Several studies have been performed in subjects with various diseases that might be suspected to be consequences of HPA axis activation over prolonged periods. Conditions with increased cortisol secretion due to tumours (such as Cushing's syndrome) or with elevated exposure to glucocorticoids due to therapeutic interventions are followed by insulin resistance, abdominal obesity, hypertension, dyslipidaemia, osteoporosis, cognitive impairments and immune deficiencies (Seeman & Robbins 1994). These are consequences of elevated glucocorticoid exposure where the mechanisms are essentially known.

Conditions with similar phylogenetic expression to these overexposures to glucocorticoids are hypertension, cardiovascular disease and type 2 diabetes mellitus. These conditions are suggested to have impairments of HPA axis regulation (Seeman & Robbins 1994). This might be a consequence of the diseased state, but it is possible that these diseases are in fact at least partly consequences of primary dysregulation of the HPA axis.

In an attempt to summarize the human data, there is no conclusive evidence that ageing per se is associated with a faulty regulation of the HPA axis, although this must be considered impossible to study in a meaningful way because it requires all external influences to be absent. There is, however, suggestive evidence that in the ageing person there is often a diminished rate of return of cortisol secretion to basal values after challenge, which may be due to an inefficient feedback regulation. This would then agree with the better-controlled animal data on the input of ageing. It is impossible, however, to judge whether this is a consequence of the ageing process or due to repeated exposure to stressful events during a long life. Normal ageing is unavoidably associated with exposure to the wear and tear of daily life. There are clearly individual differences in the sensitivity and perception of such challenges, and these differences most likely have a genetic basis. Increased frequency of periods of stress during a lifetime would be expected to increase the vulnerability to diseases via effects on metabolic and other processes, as will be discussed in a following section.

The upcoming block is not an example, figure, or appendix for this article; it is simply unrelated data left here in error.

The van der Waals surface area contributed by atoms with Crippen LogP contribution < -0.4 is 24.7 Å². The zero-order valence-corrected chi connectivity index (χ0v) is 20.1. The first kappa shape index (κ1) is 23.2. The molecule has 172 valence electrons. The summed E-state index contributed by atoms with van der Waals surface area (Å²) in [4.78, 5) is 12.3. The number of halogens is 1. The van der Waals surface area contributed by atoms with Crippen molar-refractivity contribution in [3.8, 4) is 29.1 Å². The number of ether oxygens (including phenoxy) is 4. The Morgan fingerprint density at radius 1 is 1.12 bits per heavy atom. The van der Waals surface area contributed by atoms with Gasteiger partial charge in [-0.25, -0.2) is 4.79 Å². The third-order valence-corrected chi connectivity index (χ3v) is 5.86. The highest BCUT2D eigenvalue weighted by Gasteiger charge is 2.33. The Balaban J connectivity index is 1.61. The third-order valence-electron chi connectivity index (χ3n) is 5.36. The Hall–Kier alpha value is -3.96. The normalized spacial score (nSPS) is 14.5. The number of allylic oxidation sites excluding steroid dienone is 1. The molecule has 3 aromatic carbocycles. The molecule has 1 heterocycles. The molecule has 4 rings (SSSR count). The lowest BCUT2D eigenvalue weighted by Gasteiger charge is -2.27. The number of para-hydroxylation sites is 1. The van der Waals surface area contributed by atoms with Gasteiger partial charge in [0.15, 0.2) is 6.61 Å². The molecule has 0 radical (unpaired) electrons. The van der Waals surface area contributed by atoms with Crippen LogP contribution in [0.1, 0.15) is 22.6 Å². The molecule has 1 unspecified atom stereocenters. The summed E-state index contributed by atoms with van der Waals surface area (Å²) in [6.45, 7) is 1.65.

Another approach to this problem is the following. If it is supposed that the HPA axis and its associated cascade of events are affected by ageing, then it is interesting to know what characterizes subjects who have been able to maintain a normal HPA axis function into an advanced age. The function of the HPA axis has been followed longitudinally for a long period in a group of healthy subjects. Those without signs of deterioration of this function were characterized by good memory and selective attention (Lupien et al 1994) as well as preserved hippocampal structure (Lupien et al 1998). Whether these differences are genetically determined and localized to the HPA axis regulation itself, or to a resistance to environmental 'stressors', or both, is not known.